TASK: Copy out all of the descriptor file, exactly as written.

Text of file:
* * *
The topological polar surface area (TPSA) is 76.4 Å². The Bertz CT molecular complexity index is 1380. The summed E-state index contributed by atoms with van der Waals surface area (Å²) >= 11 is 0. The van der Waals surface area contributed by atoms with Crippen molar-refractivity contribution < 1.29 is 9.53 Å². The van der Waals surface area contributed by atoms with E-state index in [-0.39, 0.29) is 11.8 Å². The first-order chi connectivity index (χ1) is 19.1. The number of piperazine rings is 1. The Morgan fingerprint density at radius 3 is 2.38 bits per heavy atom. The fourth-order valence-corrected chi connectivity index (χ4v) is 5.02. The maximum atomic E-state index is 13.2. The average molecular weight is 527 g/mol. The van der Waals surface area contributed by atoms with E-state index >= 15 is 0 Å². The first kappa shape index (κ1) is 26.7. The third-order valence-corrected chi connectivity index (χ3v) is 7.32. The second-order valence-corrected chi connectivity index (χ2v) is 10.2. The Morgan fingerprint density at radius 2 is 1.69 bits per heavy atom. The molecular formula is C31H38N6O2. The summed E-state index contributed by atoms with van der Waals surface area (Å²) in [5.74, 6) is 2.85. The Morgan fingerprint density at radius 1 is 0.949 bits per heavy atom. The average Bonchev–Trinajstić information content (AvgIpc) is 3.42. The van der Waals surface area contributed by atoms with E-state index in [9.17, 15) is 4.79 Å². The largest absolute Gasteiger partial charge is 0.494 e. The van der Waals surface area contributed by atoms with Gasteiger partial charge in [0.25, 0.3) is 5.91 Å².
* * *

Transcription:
The topological polar surface area (TPSA) is 76.4 Å². The Bertz CT molecular complexity index is 1380. The summed E-state index contributed by atoms with van der Waals surface area (Å²) >= 11 is 0. The van der Waals surface area contributed by atoms with Crippen molar-refractivity contribution < 1.29 is 9.53 Å². The van der Waals surface area contributed by atoms with E-state index in [-0.39, 0.29) is 11.8 Å². The first-order chi connectivity index (χ1) is 19.1. The number of piperazine rings is 1. The Morgan fingerprint density at radius 3 is 2.38 bits per heavy atom. The fourth-order valence-corrected chi connectivity index (χ4v) is 5.02. The maximum atomic E-state index is 13.2. The average molecular weight is 527 g/mol. The van der Waals surface area contributed by atoms with E-state index >= 15 is 0 Å². The first kappa shape index (κ1) is 26.7. The third-order valence-corrected chi connectivity index (χ3v) is 7.32. The second-order valence-corrected chi connectivity index (χ2v) is 10.2. The Morgan fingerprint density at radius 2 is 1.69 bits per heavy atom. The molecular formula is C31H38N6O2. The summed E-state index contributed by atoms with van der Waals surface area (Å²) in [5.74, 6) is 2.85. The Morgan fingerprint density at radius 1 is 0.949 bits per heavy atom. The average Bonchev–Trinajstić information content (AvgIpc) is 3.42. The van der Waals surface area contributed by atoms with E-state index in [9.17, 15) is 4.79 Å². The largest absolute Gasteiger partial charge is 0.494 e. The van der Waals surface area contributed by atoms with Gasteiger partial charge in [0.25, 0.3) is 5.91 Å².